You are here: Home Dive Into HTML5

Five Things You Should Know About HTML5


1. It’s not one big thing

[mock video player]

You may well ask: “How can I start using HTML5 if older browsers don’t support it?” But the question itself is misleading. HTML5 is not one big thing; it is a collection of individual features. So you can’t detect “HTML5 support,” because that doesn’t make any sense. But you can detect support for individual features, like canvas, video, or geolocation.

You may think of HTML as tags and angle brackets. That’s an important part of it, but it’s not the whole story. The HTML5 specification also defines how those angle brackets interact with JavaScript, through the Document Object Model (DOM). HTML5 doesn’t just define a <video> tag; there is also a corresponding DOM API for video objects in the DOM. You can use this API to detect support for different video formats, play a video, pause, mute audio, track how much of the video has been downloaded, and everything else you need to build a rich user experience around the <video> tag itself.

Chapter 2 and Appendix A will teach you how to properly detect support for each new HTML5 feature.

2. You don’t need to throw anything away

[sample form controls]

Love it or hate it, you can’t deny that HTML 4 is the most successful markup format ever. HTML5 builds on that success. You don’t need to throw away your existing markup. You don’t need to relearn things you already know. If your web application worked yesterday in HTML 4, it will still work today in HTML5. Period.

Now, if you want to improve your web applications, you’ve come to the right place. Here’s a concrete example: HTML5 supports all the form controls from HTML 4, but it also includes new input controls. Some of these are long-overdue additions like sliders and date pickers; others are more subtle. For example, the email input type looks just like a text box, but mobile browsers will customize their onscreen keyboard to make it easier to type email addresses. Older browsers that don’t support the email input type will treat it as a regular text field, and the form still works with no markup changes or scripting hacks. This means you can start improving your web forms today, even if some of your visitors are stuck on IE 6.

Read all the gory details about HTML5 forms in Chapter 9.

3. It’s easy to get started

[sample HTML markup]

“Upgrading” to HTML5 can be as simple as changing your doctype. The doctype should already be on the first line of every HTML page. Previous versions of HTML defined a lot of doctypes, and choosing the right one could be tricky. In HTML5, there is only one doctype:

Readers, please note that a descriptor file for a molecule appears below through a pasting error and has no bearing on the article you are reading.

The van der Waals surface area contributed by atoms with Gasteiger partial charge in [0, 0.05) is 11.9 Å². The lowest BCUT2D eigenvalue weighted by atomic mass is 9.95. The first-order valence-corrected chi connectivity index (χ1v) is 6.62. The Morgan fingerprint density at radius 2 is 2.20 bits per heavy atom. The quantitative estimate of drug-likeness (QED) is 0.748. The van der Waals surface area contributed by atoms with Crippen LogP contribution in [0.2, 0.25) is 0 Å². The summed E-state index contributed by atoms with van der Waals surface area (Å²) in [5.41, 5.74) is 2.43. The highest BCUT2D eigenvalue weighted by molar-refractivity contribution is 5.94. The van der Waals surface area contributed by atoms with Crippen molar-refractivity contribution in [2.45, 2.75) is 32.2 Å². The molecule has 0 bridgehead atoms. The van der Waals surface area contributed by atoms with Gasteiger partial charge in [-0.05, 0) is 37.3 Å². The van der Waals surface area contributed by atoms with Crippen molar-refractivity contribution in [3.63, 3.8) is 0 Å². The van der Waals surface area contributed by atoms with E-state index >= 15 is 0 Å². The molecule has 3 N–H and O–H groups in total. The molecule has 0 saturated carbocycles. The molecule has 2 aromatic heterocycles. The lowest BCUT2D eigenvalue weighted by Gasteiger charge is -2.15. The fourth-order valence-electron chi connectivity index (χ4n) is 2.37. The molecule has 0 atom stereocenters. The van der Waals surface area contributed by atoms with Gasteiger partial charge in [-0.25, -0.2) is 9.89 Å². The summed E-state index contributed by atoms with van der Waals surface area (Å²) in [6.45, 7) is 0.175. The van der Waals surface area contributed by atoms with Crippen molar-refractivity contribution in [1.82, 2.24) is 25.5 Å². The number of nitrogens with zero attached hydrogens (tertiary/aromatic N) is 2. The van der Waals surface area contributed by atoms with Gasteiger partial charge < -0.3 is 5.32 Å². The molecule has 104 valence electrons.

<!DOCTYPE html>

Upgrading to the HTML5 doctype won’t break your existing markup, because obsolete elements previously defined in HTML 4 will still render in HTML5. But it will allow you to use — and validate — new semantic elements like <article>, <section>, <header>, and <footer>. You’ll learn all about these new elements in Chapter 3.

4. It already works

[form field with onscreen keyboard]

Whether you want to draw on a canvas, play video, design better forms, or build web applications that work offline, you’ll find that HTML5 is already well-supported. Firefox, Safari, Chrome, Opera, and mobile browsers already support canvas (Chapter 4), video (Chapter 5), geolocation (Chapter 6), local storage (Chapter 7), and more. Google already supports microdata annotations (Chapter 10). Even Microsoft — rarely known for blazing the trail of standards support — supports most HTML5 features in Internet Explorer 9.

[Gears saying "I can help"]

Each chapter of this book includes the all-too-familiar browser compatibility charts. But more importantly, each chapter includes a frank discussion of your options if you need to support older browsers. HTML5 features like geolocation (Chapter 6) and video (Chapter 5) were first provided by browser plugins like Gears or Flash. Other features, like canvas (Chapter 4), can be emulated entirely in JavaScript. This book will teach you how to target the native features of modern browsers, without leaving older browsers behind.

5. It’s here to stay

Tim Berners-Lee invented the world wide web in the early 1990s. He later founded the W3C to act as a steward of web standards, which the organization has done for more than 15 years. Here is what the W3C had to say about the future of web standards, in July 2009:

Today the Director announces that when the XHTML 2 Working Group charter expires as scheduled at the end of 2009, the charter will not be renewed. By doing so, and by increasing resources in the HTML Working Group, W3C hopes to accelerate the progress of HTML5 and clarify W3C’s position regarding the future of HTML.

HTML5 is here to stay. Let’s dive in.

Did You Know?

In association with Google Press, O’Reilly is distributing this book in a variety of formats, including paper, ePub, Mobi, and DRM-free PDF. The paid edition is called “HTML5: Up & Running,” and it is available now.

If you liked this introduction and want to show your appreciation, you can buy “HTML5: Up & Running” with this affiliate link or buy an electronic edition directly from O’Reilly. You’ll get a book, and I’ll get a buck. I do not currently accept direct donations.

Copyright MMIX–MMXI Mark Pilgrim